The Calgary Police Service works hard to prevent gang-related crime and
violence in Calgary, but we need your help.
What is a gang?
A gang is an organization, association, or group of three or more individuals, whether formal or informal, which is involved in criminal activity or suspected criminal activity on a regular basis. Most gangs in Calgary are made up of young adults but even elementary-aged children can be recruited.
Here are some things to keep in mind:
- Typically, Calgary gangs do not wear uniforms or colors.
- Gangs usually do not have a particular area of the city they call their "turf" - they operate city-wide and in every community.
- Generally, gangs do not "advertise" with graffiti.
- Gangs are usually involved in selling drugs, including cocaine, ecstasy, crystal meth and marijuana. Other crimes may involve credit card skimming, violence and the use of weapons.
- Gangs use violence to enhance their position and reputation to further their criminal enterprises.
Signs of gang involvement
Do you suspect that your child or loved one may be part of a gang? Here
are six signs a young person may be involved in a gang:
- They suddenly have large amounts of money, expensive new clothing or material
possessions that cannot be explained by known sources of income.
- Their behavior has changed and they have different friends. These friends may be older
and have quite different interests than your child.
- They show little or no interest in family activities.
- They begin acting in a paranoid and secretive manner.
- They develop an obsessive interest in violent movies or music.
Preventing gang involvement
It is a parent’s responsibility to ensure their child isn't getting
involved with the wrong crowd. Whether you realize it or not, all children can
be at risk to join gangs. Gangs are a very real problem in Calgary and your
child may be vulnerable to their influence. Children and teens with good skills
in dealing with other people are less likely to join gangs or to be involved in
The most important thing you can do for your child is to make them feel
like they belong and are loved and valued by their family. Here are some tips:
- Spend time alone with each child and get to know
each other better.
- Make time for
your family to play and eat meals together. Develop family traditions, and
have family meetings to talk about plans, feelings, and complaints.
- Listen to your children and ask their opinions.
Help your children talk with you without fear of punishment. Do not talk
down to your children, their thoughts and feelings deserve respect.
- Talk to your children about ways to deal with pressure from friends. For
example, if your child is challenged by a peer who says, "If you are
my friend, you would..." your child can respond, "If you were my
friend, you wouldn't ask." Then, he/she should walk away.
- Set limits with your children and teens. Children and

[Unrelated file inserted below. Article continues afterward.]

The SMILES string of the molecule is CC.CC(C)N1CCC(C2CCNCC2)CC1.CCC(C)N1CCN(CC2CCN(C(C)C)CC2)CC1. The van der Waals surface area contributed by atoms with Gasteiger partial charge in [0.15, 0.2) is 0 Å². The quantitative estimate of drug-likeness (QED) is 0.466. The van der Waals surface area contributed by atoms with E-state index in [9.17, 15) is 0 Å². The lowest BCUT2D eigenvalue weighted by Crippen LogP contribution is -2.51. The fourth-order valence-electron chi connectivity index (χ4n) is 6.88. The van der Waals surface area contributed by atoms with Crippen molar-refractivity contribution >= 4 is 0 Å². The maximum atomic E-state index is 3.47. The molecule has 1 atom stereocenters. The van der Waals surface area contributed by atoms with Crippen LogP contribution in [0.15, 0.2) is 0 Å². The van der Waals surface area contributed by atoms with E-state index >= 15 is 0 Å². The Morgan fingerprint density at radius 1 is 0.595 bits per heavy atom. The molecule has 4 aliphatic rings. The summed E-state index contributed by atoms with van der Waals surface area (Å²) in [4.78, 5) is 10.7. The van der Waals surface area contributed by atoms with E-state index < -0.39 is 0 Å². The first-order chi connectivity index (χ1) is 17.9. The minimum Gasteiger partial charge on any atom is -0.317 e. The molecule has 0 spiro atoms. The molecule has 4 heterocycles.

teenagers need to know clearly what is expected of them and the
consequences for acting otherwise.
- Learn about gang activity in your area. Talk to your children about the negative things that gangs do, and how they can affect your child, their friends, your neighbourhood, and your family.
- Point out violent messages on television and in movies. Talk to your children about ways they can solve their problems without fighting or violence.
- Get to know your child's friends and their parents.
When children start to feel pressure to use drugs or join gangs, it
usually comes from their friends.
- Start educating your children at an early age.
While five-year-olds may not understand about the effects of joining a
gang, they can learn to say "no" to negative behavior.
Building your child's self-confidence and social skills
To build self-confidence and respect for others in their children, focus
on the following:
- Honest communication. Children need to learn to express
feelings such as anger, joy, love and fear without worrying about being
teased or punished.
- Cooperation. Children must learn to cooperate, negotiate,
and put themselves in another person's shoes. Praise your children for
cooperating and for working out a compromise.
- Personal responsibility. Teach your children to be responsible
for their actions. Let them know that even if they do not get something
right at first, what counts is that they are trying hard and learning from
- Ability to give and receive unconditional love.
Love your children for who they are, regardless of how well they do in
school, sports, or other activities.
If you’re worried that you child might be vulnerable to gang influence, find out more about how to prevent your child from getting involved in a gang.
Getting out of a gang
The Calgary Police Service wants to help people get out of gangs. If you need help, or if you know someone who does, call the Gang Help Line at: 403-428-8191.
You can also find support through other agencies, including our Youth at Risk Development (YARD) program.
Reporting gang activity
Are you worried that a gang may be operating in your community, or that
your child, a friend or a loved one is in danger of becoming involved with a
gang? Have you seen any suspicious activity?
Call the police by dialing 9-1-1 immediately if you witness a crime in
In a non-emergency situation, please report a crime online or call the non-emergency
line at 403-266-1234.
Additional information about gangs
Help for gang members and concerned parents is available from the
following groups and agencies: